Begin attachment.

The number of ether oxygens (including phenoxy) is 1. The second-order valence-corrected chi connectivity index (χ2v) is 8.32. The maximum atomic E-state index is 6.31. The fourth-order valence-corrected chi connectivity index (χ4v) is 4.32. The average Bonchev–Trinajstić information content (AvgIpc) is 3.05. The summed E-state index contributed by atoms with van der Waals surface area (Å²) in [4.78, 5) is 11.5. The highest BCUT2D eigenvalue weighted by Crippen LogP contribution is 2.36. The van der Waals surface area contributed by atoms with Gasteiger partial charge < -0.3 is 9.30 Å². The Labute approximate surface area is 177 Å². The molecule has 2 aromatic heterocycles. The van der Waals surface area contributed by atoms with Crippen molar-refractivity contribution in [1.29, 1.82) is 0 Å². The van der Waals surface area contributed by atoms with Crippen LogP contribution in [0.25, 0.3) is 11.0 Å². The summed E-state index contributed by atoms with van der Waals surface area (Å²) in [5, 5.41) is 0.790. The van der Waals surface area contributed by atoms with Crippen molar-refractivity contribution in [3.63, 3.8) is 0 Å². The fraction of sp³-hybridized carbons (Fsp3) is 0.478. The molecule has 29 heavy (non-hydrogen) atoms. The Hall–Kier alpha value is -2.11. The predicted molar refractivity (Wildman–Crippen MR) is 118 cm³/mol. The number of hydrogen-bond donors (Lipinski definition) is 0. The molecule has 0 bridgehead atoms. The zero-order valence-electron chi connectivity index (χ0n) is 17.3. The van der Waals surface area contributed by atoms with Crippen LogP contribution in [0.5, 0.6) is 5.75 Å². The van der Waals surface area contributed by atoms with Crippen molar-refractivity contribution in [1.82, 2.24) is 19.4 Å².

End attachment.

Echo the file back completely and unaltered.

The number of ether oxygens (including phenoxy) is 1. The second-order valence-corrected chi connectivity index (χ2v) is 8.32. The maximum atomic E-state index is 6.31. The fourth-order valence-corrected chi connectivity index (χ4v) is 4.32. The average Bonchev–Trinajstić information content (AvgIpc) is 3.05. The summed E-state index contributed by atoms with van der Waals surface area (Å²) in [4.78, 5) is 11.5. The highest BCUT2D eigenvalue weighted by Crippen LogP contribution is 2.36. The van der Waals surface area contributed by atoms with Gasteiger partial charge < -0.3 is 9.30 Å². The Labute approximate surface area is 177 Å². The molecule has 2 aromatic heterocycles. The van der Waals surface area contributed by atoms with Crippen molar-refractivity contribution in [1.29, 1.82) is 0 Å². The van der Waals surface area contributed by atoms with Crippen LogP contribution in [0.25, 0.3) is 11.0 Å². The summed E-state index contributed by atoms with van der Waals surface area (Å²) in [5, 5.41) is 0.790. The van der Waals surface area contributed by atoms with Crippen molar-refractivity contribution in [3.63, 3.8) is 0 Å². The fraction of sp³-hybridized carbons (Fsp3) is 0.478. The molecule has 29 heavy (non-hydrogen) atoms. The Hall–Kier alpha value is -2.11. The predicted molar refractivity (Wildman–Crippen MR) is 118 cm³/mol. The number of hydrogen-bond donors (Lipinski definition) is 0. The molecule has 0 bridgehead atoms. The zero-order valence-electron chi connectivity index (χ0n) is 17.3. The van der Waals surface area contributed by atoms with Crippen LogP contribution in [0.5, 0.6) is 5.75 Å². The van der Waals surface area contributed by atoms with Crippen molar-refractivity contribution in [1.82, 2.24) is 19.4 Å².